IBM Brings Active-Active Mirroring Into Db2 For i Database
April 24, 2019 Timothy Prickett Morgan
As a platform that is approaching 40 years of deployment within enterprises that can’t afford downtime with their mission critical systems – that’s counting the System/38 as well as the AS/400 and its follow-ons as part of the same continuum – it is no surprise at all that IBM midrange systems running RPG and COBOL had some of the most sophisticated – and perhaps the only application-centric – clustering software ever developed.
Concurrent with the launch of IBM i 7.4 this week, Big Blue is rolling out a new kind of database clustering, which is called Db2 Mirror, that is intended for customers who cannot have any risk of downtime whatsoever in their transaction processing systems. Db2 Mirror is a supplemental feature to the Db2 for i database and is only available on Power8 and Power9 systems running IBM i 7.4. It is also a bit different from the high availability clustering tools sold by Maxava, Syncsort (which ate Vision Solutions, which acquired rivals iTera in 2006 and Lakeview Technology in 2007), DataMirror (which IBM bought in 2007 and then sold to Rocket Software in 2012), and Sheild Advanced Solutions, and we are frankly trying to figure out just how different.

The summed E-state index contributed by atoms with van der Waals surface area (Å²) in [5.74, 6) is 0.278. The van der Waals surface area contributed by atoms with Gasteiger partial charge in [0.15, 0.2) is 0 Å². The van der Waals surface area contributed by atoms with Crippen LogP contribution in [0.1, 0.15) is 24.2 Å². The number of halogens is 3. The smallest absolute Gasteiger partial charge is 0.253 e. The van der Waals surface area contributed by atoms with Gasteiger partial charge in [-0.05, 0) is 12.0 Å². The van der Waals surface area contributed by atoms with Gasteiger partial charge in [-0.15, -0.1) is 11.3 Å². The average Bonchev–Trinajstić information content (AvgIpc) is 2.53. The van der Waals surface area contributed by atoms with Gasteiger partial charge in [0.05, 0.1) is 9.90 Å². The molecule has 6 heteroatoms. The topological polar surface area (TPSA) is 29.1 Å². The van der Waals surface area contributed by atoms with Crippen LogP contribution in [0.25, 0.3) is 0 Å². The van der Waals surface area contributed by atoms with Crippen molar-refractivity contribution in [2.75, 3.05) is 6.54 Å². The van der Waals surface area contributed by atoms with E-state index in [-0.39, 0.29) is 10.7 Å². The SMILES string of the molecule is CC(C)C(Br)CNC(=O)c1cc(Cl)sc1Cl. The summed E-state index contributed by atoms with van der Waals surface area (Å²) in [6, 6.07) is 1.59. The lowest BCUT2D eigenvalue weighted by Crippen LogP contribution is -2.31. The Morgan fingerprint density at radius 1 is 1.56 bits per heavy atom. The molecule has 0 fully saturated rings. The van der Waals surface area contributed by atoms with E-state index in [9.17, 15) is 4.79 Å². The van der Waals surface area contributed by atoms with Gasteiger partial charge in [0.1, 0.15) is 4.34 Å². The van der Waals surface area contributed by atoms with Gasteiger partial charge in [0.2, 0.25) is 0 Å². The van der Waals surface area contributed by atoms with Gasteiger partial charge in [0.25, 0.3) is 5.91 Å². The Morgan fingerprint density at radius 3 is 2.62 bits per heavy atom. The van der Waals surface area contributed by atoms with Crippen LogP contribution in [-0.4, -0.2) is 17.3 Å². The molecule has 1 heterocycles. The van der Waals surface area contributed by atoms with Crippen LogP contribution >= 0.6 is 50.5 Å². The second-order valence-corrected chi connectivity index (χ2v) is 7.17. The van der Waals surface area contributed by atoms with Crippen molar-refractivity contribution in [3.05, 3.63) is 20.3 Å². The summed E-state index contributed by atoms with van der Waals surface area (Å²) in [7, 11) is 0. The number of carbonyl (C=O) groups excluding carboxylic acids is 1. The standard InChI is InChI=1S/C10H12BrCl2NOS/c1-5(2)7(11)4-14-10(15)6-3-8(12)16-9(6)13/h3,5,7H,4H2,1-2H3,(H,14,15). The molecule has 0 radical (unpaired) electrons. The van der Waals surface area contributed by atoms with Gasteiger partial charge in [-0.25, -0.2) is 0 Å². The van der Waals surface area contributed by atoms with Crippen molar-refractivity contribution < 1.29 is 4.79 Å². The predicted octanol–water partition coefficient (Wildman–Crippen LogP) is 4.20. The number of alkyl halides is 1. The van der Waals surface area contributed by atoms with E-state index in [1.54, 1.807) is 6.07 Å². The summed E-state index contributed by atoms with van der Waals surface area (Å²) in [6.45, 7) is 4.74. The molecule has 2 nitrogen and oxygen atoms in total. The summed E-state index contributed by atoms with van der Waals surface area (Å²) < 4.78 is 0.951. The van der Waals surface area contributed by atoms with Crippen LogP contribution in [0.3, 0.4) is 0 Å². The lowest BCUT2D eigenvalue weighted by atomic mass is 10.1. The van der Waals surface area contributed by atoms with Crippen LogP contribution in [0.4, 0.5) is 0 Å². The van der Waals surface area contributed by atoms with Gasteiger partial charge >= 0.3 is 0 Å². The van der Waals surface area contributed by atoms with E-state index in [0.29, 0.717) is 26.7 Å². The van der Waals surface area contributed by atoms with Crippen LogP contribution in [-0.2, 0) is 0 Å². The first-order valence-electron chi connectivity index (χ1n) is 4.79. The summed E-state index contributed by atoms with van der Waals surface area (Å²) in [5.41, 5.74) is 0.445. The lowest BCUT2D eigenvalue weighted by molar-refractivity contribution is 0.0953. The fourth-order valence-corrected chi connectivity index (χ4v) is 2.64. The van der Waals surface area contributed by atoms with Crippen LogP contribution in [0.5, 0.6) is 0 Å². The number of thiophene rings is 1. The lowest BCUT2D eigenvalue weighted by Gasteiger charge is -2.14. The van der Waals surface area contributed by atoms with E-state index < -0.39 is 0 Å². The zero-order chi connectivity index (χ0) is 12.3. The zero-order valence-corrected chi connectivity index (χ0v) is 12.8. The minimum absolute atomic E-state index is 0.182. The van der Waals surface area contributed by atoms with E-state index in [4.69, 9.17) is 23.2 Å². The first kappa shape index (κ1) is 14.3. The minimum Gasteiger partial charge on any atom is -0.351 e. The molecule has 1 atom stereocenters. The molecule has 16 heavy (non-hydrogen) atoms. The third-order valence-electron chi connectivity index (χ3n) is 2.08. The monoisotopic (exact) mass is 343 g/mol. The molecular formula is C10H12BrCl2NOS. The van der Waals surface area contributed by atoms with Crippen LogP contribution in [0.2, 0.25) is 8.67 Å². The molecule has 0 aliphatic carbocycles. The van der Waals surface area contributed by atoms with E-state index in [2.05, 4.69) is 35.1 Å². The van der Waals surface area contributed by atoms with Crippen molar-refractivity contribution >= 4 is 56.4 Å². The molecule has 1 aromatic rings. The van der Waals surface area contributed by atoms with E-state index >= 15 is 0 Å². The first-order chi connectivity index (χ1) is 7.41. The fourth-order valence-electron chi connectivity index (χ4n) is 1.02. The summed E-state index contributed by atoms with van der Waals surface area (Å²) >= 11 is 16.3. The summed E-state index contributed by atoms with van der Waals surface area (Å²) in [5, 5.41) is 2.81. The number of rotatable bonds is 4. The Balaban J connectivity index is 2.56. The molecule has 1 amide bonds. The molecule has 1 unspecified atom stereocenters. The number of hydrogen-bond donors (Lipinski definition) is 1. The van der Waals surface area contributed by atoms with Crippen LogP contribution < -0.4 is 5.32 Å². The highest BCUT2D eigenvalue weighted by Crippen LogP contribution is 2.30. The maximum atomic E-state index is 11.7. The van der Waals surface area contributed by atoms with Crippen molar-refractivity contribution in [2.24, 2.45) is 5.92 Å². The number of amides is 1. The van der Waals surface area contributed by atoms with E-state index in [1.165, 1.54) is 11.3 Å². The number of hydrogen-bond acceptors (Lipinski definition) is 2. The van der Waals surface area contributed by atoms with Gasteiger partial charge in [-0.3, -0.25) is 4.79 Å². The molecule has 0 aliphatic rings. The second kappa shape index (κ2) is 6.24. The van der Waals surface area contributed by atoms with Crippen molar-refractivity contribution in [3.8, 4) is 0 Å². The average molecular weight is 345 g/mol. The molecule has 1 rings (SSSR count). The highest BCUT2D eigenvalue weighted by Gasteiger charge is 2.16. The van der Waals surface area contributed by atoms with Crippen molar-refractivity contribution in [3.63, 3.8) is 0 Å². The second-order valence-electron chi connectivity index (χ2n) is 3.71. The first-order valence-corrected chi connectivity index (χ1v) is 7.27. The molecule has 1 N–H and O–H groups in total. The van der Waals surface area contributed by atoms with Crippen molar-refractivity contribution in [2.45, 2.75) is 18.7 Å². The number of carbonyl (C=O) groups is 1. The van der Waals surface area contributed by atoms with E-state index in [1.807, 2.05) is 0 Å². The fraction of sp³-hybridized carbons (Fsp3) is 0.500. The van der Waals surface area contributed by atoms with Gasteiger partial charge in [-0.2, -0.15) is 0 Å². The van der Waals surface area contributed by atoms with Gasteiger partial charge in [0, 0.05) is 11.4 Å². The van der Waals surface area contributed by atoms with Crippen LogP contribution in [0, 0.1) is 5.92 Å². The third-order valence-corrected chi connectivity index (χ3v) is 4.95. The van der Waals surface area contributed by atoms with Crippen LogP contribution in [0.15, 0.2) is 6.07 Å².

What we can tell you is that Db2 Mirror creates what is called an active-active database cluster across two machines. Which is different from the active-passive setups that many enterprise-grade high availability clustering techniques employ. In the former case, a cluster of two machines are available to do work, and sometimes this work can be unique and sometimes the machines are configured in such a way that transactions commit across a pair of machines at something very closely approximating the same time.
This Db2 Mirror setup is a bit different from fault tolerant machines from days gone by from Tandem Computers and Stratus Technologies, but is clearly inspired by it, and it is also inspired by database clustering technologies created by IBM, such as Sysplex and Parallel Sysplex for the System z mainframe (which started back in 1990) as well as Oracle’s Real Application Clusters (or RAC), which was derived from the TruCluster software created by Digital Equipment for its Tru64 Unix platform and is itself based on the VAXCluster software for the venerable VMS operating system and the RDB database for the VAX platform. Some inspiration no doubt comes from IBM’s own Db2 PureScale distributed database, which was a distributed, parallel database extension of IBM’s Db2 database for AIX and Linux, which scaled up to 128 server nodes in a cluster, much further than the 32 mainframes in a Parallel Sysplex and the eight nodes in an Oracle RAC cluster. And let’s not forget that when IBM was having trouble scaling up its hardware with NUMA technology in the mid-1990s, it created DB2 Multisystem to created a shared nothing clustering setup similar in some ways (but certainly not all) to Tandem and Stratus and Oracle Parallel Server, the predecessor to Oracle RAC. IBM’s PowerHA does disk-based replication of data through mirrored storage arrays and high speed networks rather than database replication through remote journaling across a pair of servers, which has been part of the plumbing of OS/400, i5/OS, and IBM i since 1999.